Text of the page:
To show the importance two very basic impacts will be shown now:

1. The possibility for everyone to go to the constitutional court

One very important impact of the Rechtsstaatsprinzip is everybodies possibility to go to the constitutional court to claim for his constitutional rights. If this opportunity would not be given, the Rechtsstaatsprinzip could not take any effect on the law. If the state would act in a way that does not respect the Rechtsstaatsprinzip and nobody could file an action against it, the state could go on acting in this unjust way without any consequences.

To avoid this and to make the state respect justice, the Grundgesetz provides actions against any kind of constitutional offences. In Art. 93 not only the peoples right to file an action is regulated (Art. 93 I No. 4a). The right to file an action is also given to state institutions with own subjective rights that could not be filed by individuals. E.g. in No. 1 highest Federal Institutions like the Parliament or the government can file an action if they have doubts about the interpretation of the constitution by one of the other federal institutions (E.g. a parliamentary group in the opposition can file an action against a law launched by the majority - of course this forces the Constitutional Court very often to decide political questions; so a decision is not made by over 600 MPs but by 8 Members of the Constitutional Court This fact isoften critizised). In No. 2 the Länder can file an action if there is a disagreement between them and the Federation. In No. 4b also local communities get a right to file.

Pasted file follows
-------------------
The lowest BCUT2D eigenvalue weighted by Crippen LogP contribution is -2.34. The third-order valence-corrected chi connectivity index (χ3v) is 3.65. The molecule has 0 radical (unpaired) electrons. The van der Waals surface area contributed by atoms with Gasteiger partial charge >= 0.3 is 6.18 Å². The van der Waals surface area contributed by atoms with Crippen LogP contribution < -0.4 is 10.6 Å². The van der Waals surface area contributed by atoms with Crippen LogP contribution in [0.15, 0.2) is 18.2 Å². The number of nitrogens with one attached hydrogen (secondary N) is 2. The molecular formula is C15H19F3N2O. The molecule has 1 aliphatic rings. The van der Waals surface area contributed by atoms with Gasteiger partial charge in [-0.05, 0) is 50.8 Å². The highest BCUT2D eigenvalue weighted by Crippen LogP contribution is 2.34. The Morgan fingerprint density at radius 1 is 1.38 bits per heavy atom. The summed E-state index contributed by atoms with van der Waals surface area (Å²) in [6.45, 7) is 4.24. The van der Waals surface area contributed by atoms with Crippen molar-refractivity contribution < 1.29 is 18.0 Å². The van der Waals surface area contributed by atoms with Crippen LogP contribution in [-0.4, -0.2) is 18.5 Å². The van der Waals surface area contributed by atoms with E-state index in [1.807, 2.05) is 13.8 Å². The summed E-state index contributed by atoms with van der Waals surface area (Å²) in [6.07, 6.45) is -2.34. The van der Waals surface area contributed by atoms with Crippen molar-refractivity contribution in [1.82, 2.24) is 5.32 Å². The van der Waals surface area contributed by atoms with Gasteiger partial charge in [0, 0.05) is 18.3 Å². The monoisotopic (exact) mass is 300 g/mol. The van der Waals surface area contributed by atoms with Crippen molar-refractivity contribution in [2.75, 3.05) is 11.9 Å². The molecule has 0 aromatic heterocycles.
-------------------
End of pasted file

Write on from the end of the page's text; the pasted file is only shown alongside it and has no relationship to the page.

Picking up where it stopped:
All kinds of offences against the constition can be checked by the Constitutional Court. Not only offences against basic rights but also offences against the other fundamental principles of the state.

2. The Principle of proportionality

One very important element of the principle of constitional state is the principle of proportionality

All statutes, all adminstrative actions have at least to be proportional. The principle often is the last anchor to protect a right. To point that out: Fundamental rights can legally be limited by a law. Even the Constitution provides this opportunity. (E.g. Art. 8 regulates: All Germans have the right to assemble peacefully and unarmed without prior notification or permission. In the case of outdoor assemblies this right may be restricted by or pursuant to a law.)

After this article the state may restrict the right of outdoor assemblies by a statute, or if there already is this statute the administration e.g. the police can perform particular means at any assembly which offends this law. However neither the law nor the particular means of the administration may offend the Principle of Proportionality. This principle demands that the purpose of the statute or the action has to be fulfilled by an appropriate, necessary and adequate law or action.

This means that a restriction shall only go that far as necessary, not further.